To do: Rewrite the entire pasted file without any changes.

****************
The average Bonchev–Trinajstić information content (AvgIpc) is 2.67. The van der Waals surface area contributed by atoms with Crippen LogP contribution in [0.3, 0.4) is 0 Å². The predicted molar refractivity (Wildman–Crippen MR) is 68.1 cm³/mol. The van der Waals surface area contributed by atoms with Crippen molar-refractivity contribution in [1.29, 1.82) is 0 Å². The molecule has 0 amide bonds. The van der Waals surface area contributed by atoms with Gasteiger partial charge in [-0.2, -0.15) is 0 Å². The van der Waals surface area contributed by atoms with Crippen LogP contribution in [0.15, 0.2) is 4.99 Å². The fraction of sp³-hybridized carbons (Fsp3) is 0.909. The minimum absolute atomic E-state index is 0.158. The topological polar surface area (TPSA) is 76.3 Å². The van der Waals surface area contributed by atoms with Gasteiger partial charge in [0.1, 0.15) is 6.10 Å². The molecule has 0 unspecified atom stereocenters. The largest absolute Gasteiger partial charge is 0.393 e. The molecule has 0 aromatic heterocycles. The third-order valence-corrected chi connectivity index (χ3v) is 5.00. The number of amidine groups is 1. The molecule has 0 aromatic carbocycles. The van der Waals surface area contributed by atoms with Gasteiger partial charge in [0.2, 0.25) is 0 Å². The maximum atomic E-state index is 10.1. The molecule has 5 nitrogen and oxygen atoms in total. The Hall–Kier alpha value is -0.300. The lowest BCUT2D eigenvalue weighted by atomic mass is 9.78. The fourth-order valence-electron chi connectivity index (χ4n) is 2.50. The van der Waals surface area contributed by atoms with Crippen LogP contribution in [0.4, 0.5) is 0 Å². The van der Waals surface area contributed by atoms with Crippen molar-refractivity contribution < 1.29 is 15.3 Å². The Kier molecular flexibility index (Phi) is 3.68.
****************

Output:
The average Bonchev–Trinajstić information content (AvgIpc) is 2.67. The van der Waals surface area contributed by atoms with Crippen LogP contribution in [0.3, 0.4) is 0 Å². The predicted molar refractivity (Wildman–Crippen MR) is 68.1 cm³/mol. The van der Waals surface area contributed by atoms with Crippen molar-refractivity contribution in [1.29, 1.82) is 0 Å². The molecule has 0 amide bonds. The van der Waals surface area contributed by atoms with Gasteiger partial charge in [-0.2, -0.15) is 0 Å². The van der Waals surface area contributed by atoms with Crippen LogP contribution in [0.15, 0.2) is 4.99 Å². The fraction of sp³-hybridized carbons (Fsp3) is 0.909. The minimum absolute atomic E-state index is 0.158. The topological polar surface area (TPSA) is 76.3 Å². The van der Waals surface area contributed by atoms with Gasteiger partial charge in [0.1, 0.15) is 6.10 Å². The molecule has 0 unspecified atom stereocenters. The largest absolute Gasteiger partial charge is 0.393 e. The molecule has 0 aromatic heterocycles. The third-order valence-corrected chi connectivity index (χ3v) is 5.00. The number of amidine groups is 1. The molecule has 0 aromatic carbocycles. The van der Waals surface area contributed by atoms with Gasteiger partial charge in [0.2, 0.25) is 0 Å². The maximum atomic E-state index is 10.1. The molecule has 5 nitrogen and oxygen atoms in total. The Hall–Kier alpha value is -0.300. The lowest BCUT2D eigenvalue weighted by atomic mass is 9.78. The fourth-order valence-electron chi connectivity index (χ4n) is 2.50. The van der Waals surface area contributed by atoms with Crippen LogP contribution in [0.4, 0.5) is 0 Å². The van der Waals surface area contributed by atoms with Crippen molar-refractivity contribution < 1.29 is 15.3 Å². The Kier molecular flexibility index (Phi) is 3.68.